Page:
This was followed by the more usual application of Modular wheels with a set of BFG Mud-Terrains, although they were soon replaced by Insa Turbo Special Tracks. Such an unsurprising move was then followed up by the more radical treatment of the transmission, steering and propshafts – which remained resolutely stock.
So presumably something has changed? Well yes, the brake lines have extended hoses, though on the front only. We know that many Scots have a rather dour attitude to fun and excitement, but surely there must be more than this?
Indeed. Quite a bit of change has happened under the bonnet, even though the engine itself is effectively standard. Standard but for a larger Allisport intercooler, at least, which went in along with a full set of Samco hoses.
It’s not just the engine that’s been worked over to keep the temperatures down, either. Ian clearly has a bit of a thing about overheating, despite the proximity of chilly Presbyterians and long winter nights. Thus a larger fan also joined the party, and this is controlled manually by Ian from a switch in the cabin to prevent it from spraying water everywhere when he dunks it in water.
Think that’s enough cooling? There’s also a secondary cooling fan mounted on the front of the radiator, which is wired in to a thermostatic switch fitted into the top hose. Even this has the facility to be overridden, too.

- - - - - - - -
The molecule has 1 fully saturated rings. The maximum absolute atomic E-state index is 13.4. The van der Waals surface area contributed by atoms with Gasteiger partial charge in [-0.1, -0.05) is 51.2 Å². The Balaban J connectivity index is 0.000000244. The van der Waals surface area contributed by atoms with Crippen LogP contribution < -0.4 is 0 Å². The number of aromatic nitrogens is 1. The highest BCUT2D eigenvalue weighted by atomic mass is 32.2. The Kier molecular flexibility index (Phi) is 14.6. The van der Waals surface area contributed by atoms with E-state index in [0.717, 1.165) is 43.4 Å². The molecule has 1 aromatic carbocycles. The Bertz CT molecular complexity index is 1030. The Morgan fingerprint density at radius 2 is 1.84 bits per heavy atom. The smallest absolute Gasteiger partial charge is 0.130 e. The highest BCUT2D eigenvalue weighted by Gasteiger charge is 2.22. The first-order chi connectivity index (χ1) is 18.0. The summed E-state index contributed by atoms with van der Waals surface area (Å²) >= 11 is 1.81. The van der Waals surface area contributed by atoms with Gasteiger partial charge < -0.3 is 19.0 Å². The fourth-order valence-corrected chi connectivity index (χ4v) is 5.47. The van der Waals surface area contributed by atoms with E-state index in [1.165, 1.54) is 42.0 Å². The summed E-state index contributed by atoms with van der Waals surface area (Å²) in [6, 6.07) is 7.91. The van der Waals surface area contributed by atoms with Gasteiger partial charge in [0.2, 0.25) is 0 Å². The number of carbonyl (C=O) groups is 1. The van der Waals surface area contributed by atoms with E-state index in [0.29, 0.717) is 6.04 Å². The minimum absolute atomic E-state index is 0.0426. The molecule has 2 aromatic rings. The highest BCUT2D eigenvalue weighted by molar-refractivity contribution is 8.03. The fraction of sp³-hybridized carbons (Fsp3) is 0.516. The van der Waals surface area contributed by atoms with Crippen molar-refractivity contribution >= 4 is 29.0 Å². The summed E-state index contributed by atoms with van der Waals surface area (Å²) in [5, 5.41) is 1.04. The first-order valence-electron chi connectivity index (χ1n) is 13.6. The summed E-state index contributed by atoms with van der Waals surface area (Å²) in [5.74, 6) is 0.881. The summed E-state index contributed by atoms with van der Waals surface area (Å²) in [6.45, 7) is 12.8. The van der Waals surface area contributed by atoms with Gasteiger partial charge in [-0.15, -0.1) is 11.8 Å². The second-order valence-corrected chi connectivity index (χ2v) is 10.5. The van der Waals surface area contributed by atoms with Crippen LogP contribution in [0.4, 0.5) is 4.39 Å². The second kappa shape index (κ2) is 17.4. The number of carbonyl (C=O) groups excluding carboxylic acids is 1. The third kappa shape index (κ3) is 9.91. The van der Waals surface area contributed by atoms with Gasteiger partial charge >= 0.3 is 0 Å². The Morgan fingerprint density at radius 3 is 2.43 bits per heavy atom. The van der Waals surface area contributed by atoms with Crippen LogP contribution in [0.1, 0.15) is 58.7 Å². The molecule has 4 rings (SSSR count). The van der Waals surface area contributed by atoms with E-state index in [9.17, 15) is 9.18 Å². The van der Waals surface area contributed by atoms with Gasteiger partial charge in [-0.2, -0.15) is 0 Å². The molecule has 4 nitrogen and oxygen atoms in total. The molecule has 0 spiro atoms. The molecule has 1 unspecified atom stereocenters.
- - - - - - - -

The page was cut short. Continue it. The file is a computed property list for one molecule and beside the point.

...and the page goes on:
Any suspicion about Ian’s control freakery of the cooling system is fanned further when he tells you that the air-conditioning fan in front of the radiator can also be operated by a manual switch. And that’s not forgetting the second bonnet scoop to get more airflow into the engine compartment.
Think that’s enough cooling? Recently, a Peugeot 106 radiator has been fitted behind the cab. This is linked to the original system by copper tubing, with an inline pump to help the circulation of coolant, but of course this secondary system can be manually isolated from the main system.
Think that’s enough cooling? It is. We were bound to reach that stage sooner or later.
Beyond Ian’s single-handed contribution to the global warming agenda, the environment gets another look-in, too. On the one hand, the diesel engine has been reworked to run on vegetable oil: on the other, the exhaust gas recirculation valve has gone the way of so many exhaust gas recirculation valves, which is to say it’s now in a landfill somewhere. Between them, we suspect, a fairly carbon neutral pair of changes.
There’s not much more to report as we work our way downstream, until we get to the axles. Oh, except that the rear axle is standard, largely because it was fitted with a diff lock as standard.